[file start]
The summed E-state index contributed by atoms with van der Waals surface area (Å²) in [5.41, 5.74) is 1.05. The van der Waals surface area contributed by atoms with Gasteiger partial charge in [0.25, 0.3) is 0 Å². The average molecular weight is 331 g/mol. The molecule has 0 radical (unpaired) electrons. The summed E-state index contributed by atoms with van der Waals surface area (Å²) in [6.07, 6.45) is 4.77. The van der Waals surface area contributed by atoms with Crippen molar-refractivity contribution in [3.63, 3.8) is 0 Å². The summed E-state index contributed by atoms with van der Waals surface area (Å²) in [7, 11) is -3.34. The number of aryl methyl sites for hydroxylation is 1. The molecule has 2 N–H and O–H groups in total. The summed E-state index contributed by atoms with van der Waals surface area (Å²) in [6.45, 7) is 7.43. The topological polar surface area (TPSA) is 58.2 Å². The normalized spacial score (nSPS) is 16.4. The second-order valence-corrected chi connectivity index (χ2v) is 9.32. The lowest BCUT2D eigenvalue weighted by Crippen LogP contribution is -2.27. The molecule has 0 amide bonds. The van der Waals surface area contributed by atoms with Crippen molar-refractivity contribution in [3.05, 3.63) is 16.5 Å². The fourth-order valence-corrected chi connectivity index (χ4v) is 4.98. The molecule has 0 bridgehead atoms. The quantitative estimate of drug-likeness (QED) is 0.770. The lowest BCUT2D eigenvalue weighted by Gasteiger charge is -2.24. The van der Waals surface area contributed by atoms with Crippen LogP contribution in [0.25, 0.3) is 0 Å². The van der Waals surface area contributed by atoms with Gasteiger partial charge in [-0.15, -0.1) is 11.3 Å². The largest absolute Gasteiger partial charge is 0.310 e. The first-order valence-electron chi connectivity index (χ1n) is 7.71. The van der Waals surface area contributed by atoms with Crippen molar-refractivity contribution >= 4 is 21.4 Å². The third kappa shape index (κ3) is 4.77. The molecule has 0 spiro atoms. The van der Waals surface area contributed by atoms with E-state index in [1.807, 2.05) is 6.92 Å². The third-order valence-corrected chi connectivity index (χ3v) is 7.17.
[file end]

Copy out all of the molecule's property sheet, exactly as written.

The summed E-state index contributed by atoms with van der Waals surface area (Å²) in [5.41, 5.74) is 1.05. The van der Waals surface area contributed by atoms with Gasteiger partial charge in [0.25, 0.3) is 0 Å². The average molecular weight is 331 g/mol. The molecule has 0 radical (unpaired) electrons. The summed E-state index contributed by atoms with van der Waals surface area (Å²) in [6.07, 6.45) is 4.77. The van der Waals surface area contributed by atoms with Crippen molar-refractivity contribution in [3.63, 3.8) is 0 Å². The summed E-state index contributed by atoms with van der Waals surface area (Å²) in [7, 11) is -3.34. The number of aryl methyl sites for hydroxylation is 1. The molecule has 2 N–H and O–H groups in total. The summed E-state index contributed by atoms with van der Waals surface area (Å²) in [6.45, 7) is 7.43. The topological polar surface area (TPSA) is 58.2 Å². The normalized spacial score (nSPS) is 16.4. The second-order valence-corrected chi connectivity index (χ2v) is 9.32. The lowest BCUT2D eigenvalue weighted by Crippen LogP contribution is -2.27. The molecule has 0 amide bonds. The van der Waals surface area contributed by atoms with Crippen molar-refractivity contribution in [3.05, 3.63) is 16.5 Å². The fourth-order valence-corrected chi connectivity index (χ4v) is 4.98. The molecule has 0 bridgehead atoms. The quantitative estimate of drug-likeness (QED) is 0.770. The lowest BCUT2D eigenvalue weighted by Gasteiger charge is -2.24. The van der Waals surface area contributed by atoms with Crippen LogP contribution in [0.25, 0.3) is 0 Å². The van der Waals surface area contributed by atoms with Gasteiger partial charge in [-0.15, -0.1) is 11.3 Å². The largest absolute Gasteiger partial charge is 0.310 e. The first-order valence-electron chi connectivity index (χ1n) is 7.71. The van der Waals surface area contributed by atoms with Crippen molar-refractivity contribution >= 4 is 21.4 Å². The third kappa shape index (κ3) is 4.77. The molecule has 0 spiro atoms. The van der Waals surface area contributed by atoms with E-state index in [1.807, 2.05) is 6.92 Å². The third-order valence-corrected chi connectivity index (χ3v) is 7.17.